I don’t have many memories of my grandfather. When they lived in Northern Ontario we visited my grandparents once a year at the most. One summer they were living in Cobourg, Ontario. I must have been older because I remember him teaching my brother how to make a rose out of a deck of cards.
Walter ended up in the nursing home in Cochrane where he died in November 1987.
Canada, Voters Lists, 1935-1980 [database on-line]. Provo, UT, USA: Ancestry.com Operations, Inc., 2012. Original data: Voters Lists, Federal Elections, 1935–1980. R1003-6-3-E (RG113-B). Library and Archives Canada, Ottawa, Ontario, Canada.
1911 Canada Census; Emily Clayton Household; Hamilton, Ontario; District 78 West Hamilton; Subdistrict 14, Ward 4; page 13; Microfilm T20376; Library and Archives Canada, Ottawa, Ontario.
1911 Canada Census; David Dunn Household; Hudson and Lundy, Ontario; District 99; Subdistrict 65; page 5; Microfilm T-20386; Library and Archives Canada; Ottawa, Ontario.
1921 Canada Census; James Richardson Household; Hudson, Temiskaming, Ontario; District 129; Subdistrict 24; Ancestry,com [database on-line]. Provo, UT, USA: Original data: Library and Archives Canada. Sixth Census of Canada, 1921. Ottawa, Ontario, Canada: Library and Archives Canada.
1921 Canada Census; Andrew Young Household; Dymond Township; Temiskaming, Ontario; District 129; Subdistrict 25; Ancestry,com [database on-line]. Provo, UT, USA: Original data: Library and Archives Canada. Sixth Census of Canada, 1921. Ottawa, Ontario, Canada: Library and Archives Canada.
I listened to a webinar with Sylvia Valentine, one of the speakers at the AGS conference. She is terrific! She has a great depth of knowledge about English records and so good at presenting it in a logical way. She’s going to be in Edmonton speaking at the Alberta Genealogy Conference. I highly recommend you come to hear her. https://www.abgenealogy.ca/2019-ags-conference-images-through-time
I love land records! I’m not sure why; maybe because most of my ancestors came to Canada for the land, or maybe because when I was young my dad advised me to buy land as an investment. “You can’t go wrong with land”, he said.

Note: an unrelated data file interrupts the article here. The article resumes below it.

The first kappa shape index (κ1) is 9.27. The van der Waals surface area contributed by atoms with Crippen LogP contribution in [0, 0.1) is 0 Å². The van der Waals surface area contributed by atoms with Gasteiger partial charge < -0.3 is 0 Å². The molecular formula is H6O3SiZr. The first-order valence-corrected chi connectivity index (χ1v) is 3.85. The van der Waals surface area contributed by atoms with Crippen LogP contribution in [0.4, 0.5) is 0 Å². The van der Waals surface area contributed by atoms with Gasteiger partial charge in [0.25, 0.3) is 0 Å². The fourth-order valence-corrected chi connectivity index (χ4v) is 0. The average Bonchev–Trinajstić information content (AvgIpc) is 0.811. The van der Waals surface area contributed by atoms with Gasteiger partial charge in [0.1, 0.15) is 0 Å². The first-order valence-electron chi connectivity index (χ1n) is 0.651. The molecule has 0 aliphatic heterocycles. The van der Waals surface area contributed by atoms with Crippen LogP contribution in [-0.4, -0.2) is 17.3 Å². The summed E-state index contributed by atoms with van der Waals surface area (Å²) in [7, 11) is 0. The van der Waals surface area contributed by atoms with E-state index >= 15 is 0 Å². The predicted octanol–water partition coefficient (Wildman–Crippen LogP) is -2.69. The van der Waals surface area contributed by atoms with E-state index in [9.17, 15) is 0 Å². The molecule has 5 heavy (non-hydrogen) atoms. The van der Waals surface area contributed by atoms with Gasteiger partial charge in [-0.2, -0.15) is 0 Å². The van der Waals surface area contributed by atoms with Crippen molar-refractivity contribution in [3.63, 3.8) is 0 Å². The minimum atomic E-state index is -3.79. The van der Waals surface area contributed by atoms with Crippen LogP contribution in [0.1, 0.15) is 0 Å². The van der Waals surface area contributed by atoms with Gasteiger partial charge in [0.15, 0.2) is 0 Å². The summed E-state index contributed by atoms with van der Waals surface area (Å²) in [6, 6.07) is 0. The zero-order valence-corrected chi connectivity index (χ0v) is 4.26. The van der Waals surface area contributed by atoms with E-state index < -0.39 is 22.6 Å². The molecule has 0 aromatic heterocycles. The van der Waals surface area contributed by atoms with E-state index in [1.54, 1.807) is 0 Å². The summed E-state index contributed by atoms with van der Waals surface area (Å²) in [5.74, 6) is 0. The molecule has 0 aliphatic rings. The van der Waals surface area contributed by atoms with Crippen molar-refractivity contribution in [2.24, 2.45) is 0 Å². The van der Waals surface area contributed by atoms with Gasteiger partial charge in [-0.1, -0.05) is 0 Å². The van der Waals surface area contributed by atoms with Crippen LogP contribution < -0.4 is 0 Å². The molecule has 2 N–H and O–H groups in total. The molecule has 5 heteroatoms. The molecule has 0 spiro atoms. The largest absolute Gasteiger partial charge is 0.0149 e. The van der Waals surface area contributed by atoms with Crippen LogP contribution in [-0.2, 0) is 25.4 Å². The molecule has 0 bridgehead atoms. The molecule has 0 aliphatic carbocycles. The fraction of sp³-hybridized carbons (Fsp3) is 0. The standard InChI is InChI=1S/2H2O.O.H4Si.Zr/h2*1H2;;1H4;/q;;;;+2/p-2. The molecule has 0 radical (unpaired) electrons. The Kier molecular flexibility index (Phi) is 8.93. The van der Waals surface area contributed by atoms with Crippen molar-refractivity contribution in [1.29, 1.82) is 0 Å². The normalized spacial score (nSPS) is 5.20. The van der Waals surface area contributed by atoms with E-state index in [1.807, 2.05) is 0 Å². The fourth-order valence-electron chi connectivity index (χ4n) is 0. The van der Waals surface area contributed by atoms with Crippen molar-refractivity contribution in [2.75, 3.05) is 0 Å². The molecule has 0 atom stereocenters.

Many people immigrated to Canada for the land. The Canadian government advertised the dream of owning land in many countries. Much of the advertising took place in the late 1800’s. However, in the late 1700’s, many settlers who were persecuted for remaining loyal to the British cause during the American Revolution, fled to Upper Canada. They were promised land and were quite persistent in their requests for that land. Some of my favourite documents are from the Upper Canada Land Petitions found on the Library and Archives Canada website.
Thomas Pettit, my 5 great-grandfather, was born in 1770, probably in New York or New Jersey. He came with his father, John, and brother, Charles, and other Pettit relatives in 1788. The area they moved to was the Nassau District of the Province of Quebec. Soon after, it was called Saltfleet Township an area very close to Hamilton, Ontario. By 1807, Thomas had 7 children. The oldest was nearly 13 years old.
I learned these facts about Thomas from the Upper Canada Land Petitions. People who came to Canada wanted land and to get it they had to petition the government. Many of the petitions contain personal information about the petitioner and his family.
Thomas petitioned for land twice. The first time was in 1791. Since he had to be 21 to acquire his 200 acres, it is inferred that he was born around 1770. In 1791 he was granted land in the 1 and 2 Concessions on Lot 20 and a broken front lot. The land he received fronted on Lake Ontario for a bit and then went away from the lake.
Thomas petitioned for more land in 1807. It is from this petition I learned that his father is John Pettit of Saltfleet, a United Empire Loyalist. An affidavit signed by Mr. Swazey who “knows the petitioner” stated the number of children he had and the age of the eldest child. From the oldest child’s age we can extrapolate that Thomas married around 1795.
Another petition was submitted by Charles Pettit who also states his father is John Pettit of Saltfleet. so Thomas had at least 1 brother, named Charles.
Early settlers had to prove to government officials that they met the criteria for receiving the land and, because the rules were modified over time, they had to prove who their fathers were. This resulted in petitions with genealogical information. It isn’t precise but can lead you to where and when they were born, who their father was, and how many children they had. The latter was to prove their need for more land.
Finding the petitions isn’t difficult but it can take a bit of time. It’s a 2 step process. First go to the Database of Land Petitions of Upper Canada to see if your ancestor has a petition(s). Take down all the information, the microfilm number, year, volume, bundle, petition, and reference. The second step is to go under the digitized microforms at the same url as above and find the Upper Canada Land Petitions. Once you have correct microfilm number, you have to manually search the microfilm, looking for the year, volume, bundle, petition, and reference numbers to help you find your ancestor